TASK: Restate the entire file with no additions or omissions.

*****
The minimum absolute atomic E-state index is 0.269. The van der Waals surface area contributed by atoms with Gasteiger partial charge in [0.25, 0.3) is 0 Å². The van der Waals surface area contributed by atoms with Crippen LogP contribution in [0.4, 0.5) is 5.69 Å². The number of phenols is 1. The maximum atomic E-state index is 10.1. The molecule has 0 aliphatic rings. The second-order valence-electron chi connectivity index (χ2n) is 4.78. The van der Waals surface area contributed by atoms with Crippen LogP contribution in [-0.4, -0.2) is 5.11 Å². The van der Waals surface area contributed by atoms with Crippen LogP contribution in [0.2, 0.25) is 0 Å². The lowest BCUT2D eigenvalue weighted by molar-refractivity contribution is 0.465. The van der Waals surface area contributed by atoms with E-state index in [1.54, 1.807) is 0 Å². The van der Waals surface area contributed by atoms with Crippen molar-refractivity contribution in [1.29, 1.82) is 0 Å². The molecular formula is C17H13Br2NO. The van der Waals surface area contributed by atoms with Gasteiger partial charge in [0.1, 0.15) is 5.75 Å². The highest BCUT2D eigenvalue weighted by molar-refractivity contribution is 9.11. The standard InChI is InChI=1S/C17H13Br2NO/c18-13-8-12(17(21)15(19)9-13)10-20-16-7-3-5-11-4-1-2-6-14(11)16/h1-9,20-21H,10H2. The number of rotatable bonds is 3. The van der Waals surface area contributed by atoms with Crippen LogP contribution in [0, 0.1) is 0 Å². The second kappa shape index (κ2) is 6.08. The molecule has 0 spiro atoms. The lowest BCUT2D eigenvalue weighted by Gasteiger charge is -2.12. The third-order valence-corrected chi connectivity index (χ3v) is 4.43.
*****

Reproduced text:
The minimum absolute atomic E-state index is 0.269. The van der Waals surface area contributed by atoms with Gasteiger partial charge in [0.25, 0.3) is 0 Å². The van der Waals surface area contributed by atoms with Crippen LogP contribution in [0.4, 0.5) is 5.69 Å². The number of phenols is 1. The maximum atomic E-state index is 10.1. The molecule has 0 aliphatic rings. The second-order valence-electron chi connectivity index (χ2n) is 4.78. The van der Waals surface area contributed by atoms with Crippen LogP contribution in [-0.4, -0.2) is 5.11 Å². The van der Waals surface area contributed by atoms with Crippen LogP contribution in [0.2, 0.25) is 0 Å². The lowest BCUT2D eigenvalue weighted by molar-refractivity contribution is 0.465. The van der Waals surface area contributed by atoms with E-state index in [1.54, 1.807) is 0 Å². The van der Waals surface area contributed by atoms with Crippen molar-refractivity contribution in [1.29, 1.82) is 0 Å². The molecular formula is C17H13Br2NO. The van der Waals surface area contributed by atoms with Gasteiger partial charge in [0.1, 0.15) is 5.75 Å². The highest BCUT2D eigenvalue weighted by molar-refractivity contribution is 9.11. The standard InChI is InChI=1S/C17H13Br2NO/c18-13-8-12(17(21)15(19)9-13)10-20-16-7-3-5-11-4-1-2-6-14(11)16/h1-9,20-21H,10H2. The number of rotatable bonds is 3. The van der Waals surface area contributed by atoms with Crippen LogP contribution in [0, 0.1) is 0 Å². The second kappa shape index (κ2) is 6.08. The molecule has 0 spiro atoms. The lowest BCUT2D eigenvalue weighted by Gasteiger charge is -2.12. The third-order valence-corrected chi connectivity index (χ3v) is 4.43.